The views expressed here are solely those of the author and do not reflect the beliefs of Digital Trends.


Sign In with Apple sticks it to Google and Facebook, for the good of everyone

Apple wants you to use its new Sign In with Apple service, which promises to free you from password hell, without selling your soul to the advertising devil. Is it worth using when it launches this year?

How the Mac Pro’s modular internals prophesy a new future for PC design

Apple's new Mac Pro is here and it looks set to offer video editors a perfect blend of sheer power and expansive expandability. But what if the changes in Apple's new system bleed through into the PC industry as a whole?

The new Mac Pro was the only way to save the Mac from the iPad’s killing blow

The Mac Pro and the iPad were in the spotlight this year at WWDC 2019. Why? Well, the two products paint an interesting picture about the future of both platforms and where Apple is headed with them.

As Google keeps racing ahead, where is Apple’s A.I. strategy?

The contrast between Google’s I/O developer conference and Apple’s WWDC on the topic of artificial intelligence is stark, but what does it mean? We take a look at how Apple has fallen behind and what it might do to catch up.
Movies & TV

Why choose? Disney Plus and Netflix are the peanut butter and jelly of streaming

Instead of debating which streaming video service is better, we should instead be talking about how Netflix and Disney Plus are two equally great and totally different streaming options that will go even better together.

Google Stadia’s platform for everyone promise is already broken

Google Stadia, the upcoming cloud gaming service, pitches itself on accessibility. It's a platform for everyone, playable on any screen. Except that's not quite true. Stadia has many restrictions, terms, and conditions.

Orwell’s 1984 was nothing like actual 1984. But it’s exactly like 2019

70 years ago today, George Orwell published 1984: a dystopian novel that sat squarely in the realm of fiction at the time it was published. Today, however, the book is an astonishingly accurate depiction of the world we live in now -- and…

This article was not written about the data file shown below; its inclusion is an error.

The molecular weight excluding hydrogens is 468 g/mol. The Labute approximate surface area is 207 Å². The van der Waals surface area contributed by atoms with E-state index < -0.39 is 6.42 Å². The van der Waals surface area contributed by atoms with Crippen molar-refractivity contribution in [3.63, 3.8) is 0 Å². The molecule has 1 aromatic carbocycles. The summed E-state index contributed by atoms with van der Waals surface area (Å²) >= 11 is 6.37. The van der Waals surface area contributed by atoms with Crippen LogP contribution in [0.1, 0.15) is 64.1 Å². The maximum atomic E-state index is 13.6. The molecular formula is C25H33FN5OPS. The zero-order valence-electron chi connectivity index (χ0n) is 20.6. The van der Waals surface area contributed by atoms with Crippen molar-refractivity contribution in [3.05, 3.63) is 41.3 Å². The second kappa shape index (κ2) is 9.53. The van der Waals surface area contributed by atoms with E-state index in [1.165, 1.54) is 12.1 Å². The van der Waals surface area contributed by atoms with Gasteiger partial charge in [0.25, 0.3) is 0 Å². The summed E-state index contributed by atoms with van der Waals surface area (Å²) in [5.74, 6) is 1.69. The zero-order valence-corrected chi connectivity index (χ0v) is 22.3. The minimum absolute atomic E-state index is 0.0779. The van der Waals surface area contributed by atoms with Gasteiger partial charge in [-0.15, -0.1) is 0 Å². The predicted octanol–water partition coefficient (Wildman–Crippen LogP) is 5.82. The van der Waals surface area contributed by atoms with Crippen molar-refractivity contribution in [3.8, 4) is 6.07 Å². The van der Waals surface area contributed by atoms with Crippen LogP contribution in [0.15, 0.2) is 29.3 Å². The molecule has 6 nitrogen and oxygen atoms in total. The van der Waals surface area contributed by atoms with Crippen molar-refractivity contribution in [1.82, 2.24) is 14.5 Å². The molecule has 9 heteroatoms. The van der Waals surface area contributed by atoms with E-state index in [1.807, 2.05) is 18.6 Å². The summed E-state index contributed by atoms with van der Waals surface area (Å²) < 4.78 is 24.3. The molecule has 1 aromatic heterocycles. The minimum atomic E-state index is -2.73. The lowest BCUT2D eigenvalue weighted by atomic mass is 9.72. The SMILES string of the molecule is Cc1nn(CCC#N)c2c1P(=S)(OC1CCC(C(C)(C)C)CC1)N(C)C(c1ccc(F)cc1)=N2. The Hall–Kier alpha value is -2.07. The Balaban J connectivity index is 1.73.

Microsoft's Xbox Project Scarlett console is awesome, and it doesn't matter

Microsoft has set a release date for Project Scarlett, its next-generation game console. It promises incredible performance, stunning 8K visuals, and lightning-quick load times -- but none of that matters. The console's relevance is waning.

BMW’s i8 Roadster is the Mazda Miata of hybrids. And I mean that in a good way

The i8 Roadster is not best in class for power, speed, or outright abilities. What is does offer is some of the best driving fun for the money. Sounds exactly like the Mazda MX-5 Miata to us.

Ubisoft says its games ignore politics. So why are they so political?

Prior to E3, Ubisoft reiterated again that it doesn't make political statements in games. At its press conference, however, we saw previews of Watch Dogs Legion and Ghost Recon Blackpoint that suggest otherwise.

The true advantage of AMD’s next-gen chips isn’t power, it’s platforms

AMD announced some impressive new processors and GPUs at E3 this week, with plenty of muscle to flex. But the real strength of AMD in the future isn't its power or even its price. It's cross-platform scalability.

I bought a four-year-old MacBook Pro instead of a new one. Here’s why

The new MacBook Pros have a ton of advantages over the older options, but when it came to buying a replacement machine for myself, I found myself returning to 2015 rather than picking up Apple's latest and greatest.

Tim Cook said Silicon Valley built a chaos factory. Are Apple’s hands clean?

The King of Silicon Valley just called it a “chaos factory.” Giving a commencement speech at Stanford University, Apple CEO Tim Cook criticized his fellow tech giants for disregarding the privacy of their customers.

Cadence of Hyrule is the first truly amazing Zelda spinoff

Cadence of Hyrule is the first non-mainline Zelda game to capture the magic of the series. Blending catchy rhythm mechanics with top-down Zelda exploration, Brace Yourself Games has created one of the best games of 2019.